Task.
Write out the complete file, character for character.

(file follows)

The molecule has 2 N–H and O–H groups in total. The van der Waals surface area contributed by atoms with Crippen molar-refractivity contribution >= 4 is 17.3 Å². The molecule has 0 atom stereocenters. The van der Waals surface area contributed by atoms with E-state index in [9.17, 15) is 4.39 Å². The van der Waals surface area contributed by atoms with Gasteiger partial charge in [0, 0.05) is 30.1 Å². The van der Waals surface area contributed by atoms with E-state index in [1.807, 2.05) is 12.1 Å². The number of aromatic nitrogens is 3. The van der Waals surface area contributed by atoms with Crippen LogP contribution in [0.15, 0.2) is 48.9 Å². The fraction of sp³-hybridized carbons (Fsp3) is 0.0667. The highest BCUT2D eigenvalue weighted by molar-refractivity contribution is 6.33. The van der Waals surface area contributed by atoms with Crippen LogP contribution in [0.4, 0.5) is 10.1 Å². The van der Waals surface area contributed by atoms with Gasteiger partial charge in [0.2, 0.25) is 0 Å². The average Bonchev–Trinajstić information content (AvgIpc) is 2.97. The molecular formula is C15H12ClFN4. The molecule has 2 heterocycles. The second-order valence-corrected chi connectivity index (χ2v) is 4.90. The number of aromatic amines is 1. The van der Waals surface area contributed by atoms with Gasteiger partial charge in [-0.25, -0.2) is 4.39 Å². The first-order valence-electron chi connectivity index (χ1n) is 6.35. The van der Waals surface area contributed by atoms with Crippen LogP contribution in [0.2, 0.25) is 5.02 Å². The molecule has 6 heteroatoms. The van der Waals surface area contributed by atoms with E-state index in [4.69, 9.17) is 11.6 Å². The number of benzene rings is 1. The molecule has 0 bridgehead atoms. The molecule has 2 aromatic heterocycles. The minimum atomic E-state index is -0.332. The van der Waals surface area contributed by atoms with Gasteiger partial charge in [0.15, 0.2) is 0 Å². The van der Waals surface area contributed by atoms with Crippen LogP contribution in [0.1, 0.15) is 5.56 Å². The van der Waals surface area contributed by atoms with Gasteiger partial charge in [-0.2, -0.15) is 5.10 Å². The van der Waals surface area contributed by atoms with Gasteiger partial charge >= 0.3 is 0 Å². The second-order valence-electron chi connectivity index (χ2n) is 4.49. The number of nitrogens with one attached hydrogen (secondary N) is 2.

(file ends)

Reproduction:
The molecule has 2 N–H and O–H groups in total. The van der Waals surface area contributed by atoms with Crippen molar-refractivity contribution >= 4 is 17.3 Å². The molecule has 0 atom stereocenters. The van der Waals surface area contributed by atoms with E-state index in [9.17, 15) is 4.39 Å². The van der Waals surface area contributed by atoms with Gasteiger partial charge in [0, 0.05) is 30.1 Å². The van der Waals surface area contributed by atoms with E-state index in [1.807, 2.05) is 12.1 Å². The number of aromatic nitrogens is 3. The van der Waals surface area contributed by atoms with Crippen LogP contribution in [0.15, 0.2) is 48.9 Å². The fraction of sp³-hybridized carbons (Fsp3) is 0.0667. The highest BCUT2D eigenvalue weighted by molar-refractivity contribution is 6.33. The van der Waals surface area contributed by atoms with Crippen LogP contribution in [0.4, 0.5) is 10.1 Å². The van der Waals surface area contributed by atoms with Gasteiger partial charge in [0.2, 0.25) is 0 Å². The average Bonchev–Trinajstić information content (AvgIpc) is 2.97. The molecular formula is C15H12ClFN4. The molecule has 2 heterocycles. The second-order valence-corrected chi connectivity index (χ2v) is 4.90. The number of aromatic amines is 1. The van der Waals surface area contributed by atoms with Gasteiger partial charge in [-0.25, -0.2) is 4.39 Å². The first-order valence-electron chi connectivity index (χ1n) is 6.35. The van der Waals surface area contributed by atoms with Crippen LogP contribution in [0.2, 0.25) is 5.02 Å². The molecule has 6 heteroatoms. The van der Waals surface area contributed by atoms with E-state index in [4.69, 9.17) is 11.6 Å². The number of benzene rings is 1. The molecule has 0 bridgehead atoms. The molecule has 2 aromatic heterocycles. The minimum atomic E-state index is -0.332. The van der Waals surface area contributed by atoms with Gasteiger partial charge in [0.15, 0.2) is 0 Å². The van der Waals surface area contributed by atoms with Crippen LogP contribution in [0.1, 0.15) is 5.56 Å². The van der Waals surface area contributed by atoms with Gasteiger partial charge in [-0.2, -0.15) is 5.10 Å². The van der Waals surface area contributed by atoms with Gasteiger partial charge >= 0.3 is 0 Å². The second-order valence-electron chi connectivity index (χ2n) is 4.49. The number of nitrogens with one attached hydrogen (secondary N) is 2.